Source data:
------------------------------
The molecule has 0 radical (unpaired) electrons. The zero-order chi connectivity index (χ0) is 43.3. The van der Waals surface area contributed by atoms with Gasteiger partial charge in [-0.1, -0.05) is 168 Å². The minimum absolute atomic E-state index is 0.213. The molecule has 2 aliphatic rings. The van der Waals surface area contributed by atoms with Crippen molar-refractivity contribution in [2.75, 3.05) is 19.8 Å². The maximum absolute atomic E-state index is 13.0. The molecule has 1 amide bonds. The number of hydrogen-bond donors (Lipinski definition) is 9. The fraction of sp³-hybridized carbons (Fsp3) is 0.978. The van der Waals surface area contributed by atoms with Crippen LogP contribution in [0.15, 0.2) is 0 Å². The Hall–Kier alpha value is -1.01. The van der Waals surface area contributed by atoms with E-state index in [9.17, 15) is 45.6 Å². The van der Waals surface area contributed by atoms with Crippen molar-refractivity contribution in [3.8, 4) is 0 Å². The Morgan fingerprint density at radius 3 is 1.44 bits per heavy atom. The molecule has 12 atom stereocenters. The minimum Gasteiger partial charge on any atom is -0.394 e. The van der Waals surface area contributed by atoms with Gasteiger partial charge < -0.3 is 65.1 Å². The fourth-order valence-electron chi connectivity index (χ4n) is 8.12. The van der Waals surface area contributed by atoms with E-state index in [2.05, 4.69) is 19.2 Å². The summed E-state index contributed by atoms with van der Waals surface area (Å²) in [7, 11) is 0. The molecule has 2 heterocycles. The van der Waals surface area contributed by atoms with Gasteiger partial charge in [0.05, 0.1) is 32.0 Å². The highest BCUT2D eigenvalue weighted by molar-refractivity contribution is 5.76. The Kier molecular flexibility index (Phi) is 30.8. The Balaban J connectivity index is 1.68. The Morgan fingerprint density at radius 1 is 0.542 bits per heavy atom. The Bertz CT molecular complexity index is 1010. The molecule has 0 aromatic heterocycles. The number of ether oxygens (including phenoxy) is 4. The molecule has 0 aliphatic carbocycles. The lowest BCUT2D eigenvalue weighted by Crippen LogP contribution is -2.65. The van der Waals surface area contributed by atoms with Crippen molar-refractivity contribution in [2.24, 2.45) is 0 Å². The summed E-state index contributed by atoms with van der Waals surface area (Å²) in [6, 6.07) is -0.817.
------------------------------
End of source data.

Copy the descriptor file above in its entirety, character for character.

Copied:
The molecule has 0 radical (unpaired) electrons. The zero-order chi connectivity index (χ0) is 43.3. The van der Waals surface area contributed by atoms with Gasteiger partial charge in [-0.1, -0.05) is 168 Å². The minimum absolute atomic E-state index is 0.213. The molecule has 2 aliphatic rings. The van der Waals surface area contributed by atoms with Crippen molar-refractivity contribution in [2.75, 3.05) is 19.8 Å². The maximum absolute atomic E-state index is 13.0. The molecule has 1 amide bonds. The number of hydrogen-bond donors (Lipinski definition) is 9. The fraction of sp³-hybridized carbons (Fsp3) is 0.978. The van der Waals surface area contributed by atoms with Crippen LogP contribution in [0.15, 0.2) is 0 Å². The Hall–Kier alpha value is -1.01. The van der Waals surface area contributed by atoms with E-state index in [9.17, 15) is 45.6 Å². The van der Waals surface area contributed by atoms with Crippen molar-refractivity contribution in [3.8, 4) is 0 Å². The Morgan fingerprint density at radius 3 is 1.44 bits per heavy atom. The molecule has 12 atom stereocenters. The minimum Gasteiger partial charge on any atom is -0.394 e. The van der Waals surface area contributed by atoms with Gasteiger partial charge < -0.3 is 65.1 Å². The fourth-order valence-electron chi connectivity index (χ4n) is 8.12. The van der Waals surface area contributed by atoms with E-state index in [2.05, 4.69) is 19.2 Å². The summed E-state index contributed by atoms with van der Waals surface area (Å²) in [7, 11) is 0. The molecule has 2 heterocycles. The van der Waals surface area contributed by atoms with Gasteiger partial charge in [0.05, 0.1) is 32.0 Å². The highest BCUT2D eigenvalue weighted by molar-refractivity contribution is 5.76. The Kier molecular flexibility index (Phi) is 30.8. The Balaban J connectivity index is 1.68. The Morgan fingerprint density at radius 1 is 0.542 bits per heavy atom. The Bertz CT molecular complexity index is 1010. The molecule has 0 aromatic heterocycles. The number of ether oxygens (including phenoxy) is 4. The molecule has 0 aliphatic carbocycles. The lowest BCUT2D eigenvalue weighted by Crippen LogP contribution is -2.65. The van der Waals surface area contributed by atoms with Crippen molar-refractivity contribution in [2.24, 2.45) is 0 Å². The summed E-state index contributed by atoms with van der Waals surface area (Å²) in [6, 6.07) is -0.817.